The Droste Effect
06 Jul - 15 Sep 2007
Valentin Carron, Anne Collier, Ryan Gander, Mario Garcia Torres, Joachim Koester, Rosalind Nashashibi / Lucy Skaer, Wolfgang Tillmans
Curated by Robert Meijer and Henrikke Nielsen
The term ‘the Droste effect’ is named after a Dutch brand of hot chocolate whose box features a nurse holding a tray with a box of the same brand, picturing the nurse holding the very same tray etc. Known as recursion in specific sciences, such as mathematics or linguistics, the term describes a process of repeating objects in a self-similar way. Without wanting to demonstrate this effect, the exhibition gathers works sharing a similar kind of self-referential nature, either formally or in their way of re-enacting past events or imagery, and it focuses on what can be described as a renewed interest in the image as such. Conceptual art as well as what has become known as relational aesthetics sought to dissolve the object and the image into thoughts, ideas or social events by emphasising literal participation in a collective situation. Similar interests can be traced today, but without the desire to abandon the image, as a shift has taken place in our capability of and willingness to perceive the social, political or even imaginary reality of the object.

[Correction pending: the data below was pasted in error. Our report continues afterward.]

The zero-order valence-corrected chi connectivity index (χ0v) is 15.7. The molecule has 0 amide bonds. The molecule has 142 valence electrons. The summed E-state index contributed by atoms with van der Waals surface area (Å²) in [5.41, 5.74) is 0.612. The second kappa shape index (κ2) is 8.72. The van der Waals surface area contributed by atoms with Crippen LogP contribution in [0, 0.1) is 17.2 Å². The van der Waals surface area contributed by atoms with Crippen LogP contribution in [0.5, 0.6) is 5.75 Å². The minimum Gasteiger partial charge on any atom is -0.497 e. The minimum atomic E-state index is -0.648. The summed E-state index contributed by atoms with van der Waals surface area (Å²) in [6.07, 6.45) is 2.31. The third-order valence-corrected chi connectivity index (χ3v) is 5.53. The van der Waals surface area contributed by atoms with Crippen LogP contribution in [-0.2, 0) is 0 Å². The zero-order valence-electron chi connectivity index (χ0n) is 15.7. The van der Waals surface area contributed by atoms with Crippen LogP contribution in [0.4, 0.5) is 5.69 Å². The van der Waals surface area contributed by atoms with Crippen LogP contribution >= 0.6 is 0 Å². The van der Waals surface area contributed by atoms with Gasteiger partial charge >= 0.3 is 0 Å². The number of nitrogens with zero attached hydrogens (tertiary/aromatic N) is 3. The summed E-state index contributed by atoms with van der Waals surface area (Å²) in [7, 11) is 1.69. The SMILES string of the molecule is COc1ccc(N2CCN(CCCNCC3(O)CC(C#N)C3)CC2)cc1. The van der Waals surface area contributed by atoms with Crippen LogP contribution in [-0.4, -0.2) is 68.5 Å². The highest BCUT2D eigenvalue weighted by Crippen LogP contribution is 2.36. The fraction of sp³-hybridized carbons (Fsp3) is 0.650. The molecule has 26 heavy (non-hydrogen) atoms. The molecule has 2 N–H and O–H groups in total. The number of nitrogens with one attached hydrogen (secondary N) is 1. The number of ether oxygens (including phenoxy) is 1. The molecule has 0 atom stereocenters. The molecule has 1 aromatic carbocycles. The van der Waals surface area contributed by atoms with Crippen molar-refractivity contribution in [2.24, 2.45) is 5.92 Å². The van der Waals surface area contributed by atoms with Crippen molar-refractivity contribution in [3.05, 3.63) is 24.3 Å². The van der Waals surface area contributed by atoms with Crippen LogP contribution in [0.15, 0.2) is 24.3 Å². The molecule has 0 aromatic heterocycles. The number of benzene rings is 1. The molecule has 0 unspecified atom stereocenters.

Even though the exhibition includes diverse medias such as painting and film, most of the works feature different kinds of photographic reproduction. Another common trait is their way of re-representing already existing imagery, ranging from Anne Collier’s reorganisation of different covers of Artnews to Joachim Koester’s photograph of a black mirror once used by John Dee to pick up images from the otherworld. Another example is Rosalind Nashashibi/Lucy Skaer’s 16 mm shooting from the sculpture galleries of the New York Metropolitan Museum. The treasures are momentarily lit by strong flashes, and in that sense the work reflects upon a medium related to its own, namely photography. This also counts for Wolfgang Tillman’s ‘paper drop’-series that depict nothing but photographic paper as it curls in response to the natural effects of surface tensions.
In other cases particular stories or images are transformed into another medium. Valentin Carron’s negative rendering of an advertisement from the 1950s is painted onto tarpaulin, and Ryan Gander’s reassembled corkboard used to serve as a pin board displaying documents related to the myth of ‘concrete cancer’, a disease that effects Corbusier buildings by eroding the concrete materials. Mario Garcia Torres’ slide work is centred on a specific story from the film Smoke that in itself reflects on the small but meaningful differences in the repetitive rhythm of everyday life.
Recursion, repetition, or re-enactment seem to serve the function of opening up an imaginary presence in these works – an imagery that is just as strong as the visual one.
For further information and images please contact the gallery.